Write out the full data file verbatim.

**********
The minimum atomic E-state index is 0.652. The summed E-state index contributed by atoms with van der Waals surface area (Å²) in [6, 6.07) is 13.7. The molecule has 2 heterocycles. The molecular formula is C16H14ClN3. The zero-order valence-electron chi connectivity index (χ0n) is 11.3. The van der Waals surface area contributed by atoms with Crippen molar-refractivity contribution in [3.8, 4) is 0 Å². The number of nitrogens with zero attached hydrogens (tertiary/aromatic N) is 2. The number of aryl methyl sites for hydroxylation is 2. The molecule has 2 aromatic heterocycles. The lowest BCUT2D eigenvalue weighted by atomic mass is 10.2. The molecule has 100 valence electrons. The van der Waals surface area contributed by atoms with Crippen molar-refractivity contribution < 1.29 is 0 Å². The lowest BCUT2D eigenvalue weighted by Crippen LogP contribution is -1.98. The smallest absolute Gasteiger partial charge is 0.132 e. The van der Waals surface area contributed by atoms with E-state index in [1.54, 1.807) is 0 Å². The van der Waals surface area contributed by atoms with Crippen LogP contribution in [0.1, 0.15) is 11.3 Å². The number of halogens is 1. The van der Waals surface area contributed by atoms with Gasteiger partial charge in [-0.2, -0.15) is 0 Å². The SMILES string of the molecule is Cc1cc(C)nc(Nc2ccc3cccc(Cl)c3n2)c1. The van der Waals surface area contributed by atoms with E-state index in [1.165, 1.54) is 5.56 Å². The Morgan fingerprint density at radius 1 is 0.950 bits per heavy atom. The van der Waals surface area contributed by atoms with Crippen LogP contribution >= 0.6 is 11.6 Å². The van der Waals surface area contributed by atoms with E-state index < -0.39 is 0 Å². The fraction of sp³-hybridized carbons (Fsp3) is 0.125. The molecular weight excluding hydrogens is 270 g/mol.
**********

The minimum atomic E-state index is 0.652. The summed E-state index contributed by atoms with van der Waals surface area (Å²) in [6, 6.07) is 13.7. The molecule has 2 heterocycles. The molecular formula is C16H14ClN3. The zero-order valence-electron chi connectivity index (χ0n) is 11.3. The van der Waals surface area contributed by atoms with Crippen molar-refractivity contribution in [3.8, 4) is 0 Å². The number of nitrogens with zero attached hydrogens (tertiary/aromatic N) is 2. The number of aryl methyl sites for hydroxylation is 2. The molecule has 2 aromatic heterocycles. The lowest BCUT2D eigenvalue weighted by atomic mass is 10.2. The molecule has 100 valence electrons. The van der Waals surface area contributed by atoms with Crippen molar-refractivity contribution < 1.29 is 0 Å². The lowest BCUT2D eigenvalue weighted by Crippen LogP contribution is -1.98. The smallest absolute Gasteiger partial charge is 0.132 e. The van der Waals surface area contributed by atoms with E-state index in [1.54, 1.807) is 0 Å². The van der Waals surface area contributed by atoms with Crippen LogP contribution in [0.1, 0.15) is 11.3 Å². The number of halogens is 1. The van der Waals surface area contributed by atoms with Gasteiger partial charge in [-0.2, -0.15) is 0 Å². The SMILES string of the molecule is Cc1cc(C)nc(Nc2ccc3cccc(Cl)c3n2)c1. The van der Waals surface area contributed by atoms with E-state index in [1.165, 1.54) is 5.56 Å². The Morgan fingerprint density at radius 1 is 0.950 bits per heavy atom. The van der Waals surface area contributed by atoms with Crippen LogP contribution >= 0.6 is 11.6 Å². The van der Waals surface area contributed by atoms with E-state index < -0.39 is 0 Å². The fraction of sp³-hybridized carbons (Fsp3) is 0.125. The molecular weight excluding hydrogens is 270 g/mol.